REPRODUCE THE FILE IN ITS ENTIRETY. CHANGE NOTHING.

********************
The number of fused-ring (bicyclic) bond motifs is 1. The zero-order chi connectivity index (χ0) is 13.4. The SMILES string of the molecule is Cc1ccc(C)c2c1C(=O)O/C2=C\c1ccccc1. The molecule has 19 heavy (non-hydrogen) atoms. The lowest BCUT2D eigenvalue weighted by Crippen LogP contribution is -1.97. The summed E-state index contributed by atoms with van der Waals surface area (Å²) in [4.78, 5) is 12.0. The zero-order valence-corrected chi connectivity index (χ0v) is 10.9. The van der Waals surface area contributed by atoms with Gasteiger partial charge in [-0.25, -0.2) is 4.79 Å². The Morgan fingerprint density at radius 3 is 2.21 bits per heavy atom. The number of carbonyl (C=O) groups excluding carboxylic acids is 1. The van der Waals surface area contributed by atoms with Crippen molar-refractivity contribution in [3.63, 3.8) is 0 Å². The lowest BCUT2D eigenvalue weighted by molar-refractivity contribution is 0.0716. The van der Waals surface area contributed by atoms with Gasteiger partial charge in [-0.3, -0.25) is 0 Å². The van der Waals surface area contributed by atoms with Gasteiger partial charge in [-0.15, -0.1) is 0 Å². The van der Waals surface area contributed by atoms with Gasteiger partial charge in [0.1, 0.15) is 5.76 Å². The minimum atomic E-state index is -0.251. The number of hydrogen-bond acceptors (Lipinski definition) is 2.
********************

The number of fused-ring (bicyclic) bond motifs is 1. The zero-order chi connectivity index (χ0) is 13.4. The SMILES string of the molecule is Cc1ccc(C)c2c1C(=O)O/C2=C\c1ccccc1. The molecule has 19 heavy (non-hydrogen) atoms. The lowest BCUT2D eigenvalue weighted by Crippen LogP contribution is -1.97. The summed E-state index contributed by atoms with van der Waals surface area (Å²) in [4.78, 5) is 12.0. The zero-order valence-corrected chi connectivity index (χ0v) is 10.9. The van der Waals surface area contributed by atoms with Gasteiger partial charge in [-0.25, -0.2) is 4.79 Å². The Morgan fingerprint density at radius 3 is 2.21 bits per heavy atom. The number of carbonyl (C=O) groups excluding carboxylic acids is 1. The van der Waals surface area contributed by atoms with Crippen molar-refractivity contribution in [3.63, 3.8) is 0 Å². The lowest BCUT2D eigenvalue weighted by molar-refractivity contribution is 0.0716. The van der Waals surface area contributed by atoms with Gasteiger partial charge in [-0.3, -0.25) is 0 Å². The van der Waals surface area contributed by atoms with Gasteiger partial charge in [-0.15, -0.1) is 0 Å². The van der Waals surface area contributed by atoms with Gasteiger partial charge in [0.1, 0.15) is 5.76 Å². The minimum atomic E-state index is -0.251. The number of hydrogen-bond acceptors (Lipinski definition) is 2.